When scientists attempt to understand how climate change
might reshape our environment, they must grapple with the seemingly endless
complexity of interacting systems.
For those considering the likely fate of particular species,
there is now a relatively simple rule of thumb to help calculate the likely
effect of climate change where species interact.
"A lot of the discussion about climate change focuses
on the fate of individual, iconic species, but to evaluate the effects of
future environmental changes we need to account for interactions between
species," James Cook University evolutionary ecologist Tobin Northfield
"We need to consider how species co-evolve how they are
adapting in response to each other, as well as in response to climate change.
In addition, as difficult as it may seem, we need to account for changing
interactions, as the species evolve."
Research published this week in PLOS Biology argues that
where species have conflicting interests (for example where one species becomes
very aggressive towards the species it competes with for food) their coevolving
relationship is likely to reduce the effects of climate change on both species.
Where species interact in a non-conflicting way (for example
where one species simply avoids the other species it competes with for food,
rather than becoming aggressive) the effects of climate change are likely to be
Dr Northfield, now at James Cook University in Cairns,
worked at the University of Wisconsin with Dr Anthony Ives to develop a rule of
thumb to help scientists calculate how co-evolving species might change over
"When evaluating the effects of climate change, there
is already so much to consider, we were hoping to find some simple
answers," Dr Northfield said.
Drs Northfield and Ives have developed modelling tools and
guidelines to help scientists extrapolate from the short to longer term.
"Many earlier studies have looked at how climate change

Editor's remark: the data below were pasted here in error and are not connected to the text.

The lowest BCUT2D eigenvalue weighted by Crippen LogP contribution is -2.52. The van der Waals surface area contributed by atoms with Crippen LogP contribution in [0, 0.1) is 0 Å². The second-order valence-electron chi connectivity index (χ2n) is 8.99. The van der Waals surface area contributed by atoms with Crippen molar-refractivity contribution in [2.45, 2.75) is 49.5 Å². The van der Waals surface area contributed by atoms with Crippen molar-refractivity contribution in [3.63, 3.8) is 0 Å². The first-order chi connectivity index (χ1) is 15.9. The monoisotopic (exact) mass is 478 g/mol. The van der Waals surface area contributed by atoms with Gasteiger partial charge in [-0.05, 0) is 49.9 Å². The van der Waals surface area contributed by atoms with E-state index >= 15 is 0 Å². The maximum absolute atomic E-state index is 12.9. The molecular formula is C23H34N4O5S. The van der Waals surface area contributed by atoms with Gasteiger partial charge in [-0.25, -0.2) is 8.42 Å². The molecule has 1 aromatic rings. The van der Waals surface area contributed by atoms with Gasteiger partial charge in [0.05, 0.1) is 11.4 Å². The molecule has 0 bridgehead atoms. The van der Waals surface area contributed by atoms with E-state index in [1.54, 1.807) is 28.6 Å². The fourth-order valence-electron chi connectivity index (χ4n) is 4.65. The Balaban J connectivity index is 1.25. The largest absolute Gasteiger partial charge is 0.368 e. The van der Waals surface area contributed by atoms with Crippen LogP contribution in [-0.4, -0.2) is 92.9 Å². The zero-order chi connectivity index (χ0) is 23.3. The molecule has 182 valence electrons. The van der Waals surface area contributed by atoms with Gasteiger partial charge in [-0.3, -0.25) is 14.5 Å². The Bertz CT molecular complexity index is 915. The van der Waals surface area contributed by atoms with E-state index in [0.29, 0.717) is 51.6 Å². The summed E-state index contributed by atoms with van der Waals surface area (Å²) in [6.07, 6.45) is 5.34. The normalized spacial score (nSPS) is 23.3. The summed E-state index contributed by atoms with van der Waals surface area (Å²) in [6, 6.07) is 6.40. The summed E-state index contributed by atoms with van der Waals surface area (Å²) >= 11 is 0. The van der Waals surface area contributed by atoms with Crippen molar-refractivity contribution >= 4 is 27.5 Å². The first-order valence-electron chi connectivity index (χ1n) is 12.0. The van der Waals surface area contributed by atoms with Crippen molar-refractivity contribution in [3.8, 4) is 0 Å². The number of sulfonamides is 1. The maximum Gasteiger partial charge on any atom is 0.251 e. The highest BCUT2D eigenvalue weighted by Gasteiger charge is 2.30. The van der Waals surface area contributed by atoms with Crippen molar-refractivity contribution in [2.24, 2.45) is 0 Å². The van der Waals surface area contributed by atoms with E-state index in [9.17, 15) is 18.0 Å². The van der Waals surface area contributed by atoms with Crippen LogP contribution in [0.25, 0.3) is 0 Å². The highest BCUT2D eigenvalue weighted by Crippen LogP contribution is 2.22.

might affect the evolution of particular species, and more recently there has
been some investigation of how interacting species might change in the short
"We used simple models of competition, predation and
mutualism to consider how these interactions might change over longer time
periods, and how that, in turn will affect each species," Dr Northfield
"The nature of climate change means that we don't have
years and centuries to observe changes in nature. Mathematical modelling gives
us a way to calculate what the future might look like," he said.
The study began, with funding from the United States
Department of Agriculture, as an investigation of how pest insect population
densities might change in cropping regions.
"One of our findings is that when predators attack crop
pests and benefit agriculture, such as lady beetles eating aphids, the predator
and prey will both evolve in response to climate change and will reduce the
effect of climate change on crop damage," Dr Northfield said.
The researchers have suggested ways to evaluate their rule
"Insect populations are a good testing ground for our
theory, because it is relatively easy to include many insects in an experiment,
and they reproduce quickly, allowing faster evolution," Dr Northfield
"For example, by looking at insect/plant interactions
at different latitudes, it is possible to observe how coevolving species, and
their interactions, vary in different climatic conditions.
"If you know what type of coevolution drives the
interaction, you can make predictions of how it will affect the species
densities across the different latitudes."
The paper also suggests ways for researchers to determine
which type of coevolution (conflicting or non-conflicting) drives a particular
"This is not as clear and straightforward as you might
think," Dr Northfield said. "In some plant-insect relationships, for
example, some insects that pollinate flowers can also evolve to steal from the
flower without providing the flower with the benefits. Of course, this
conflicts with what is best for the plant. So we've also developed some
guidelines for classifying species interactions."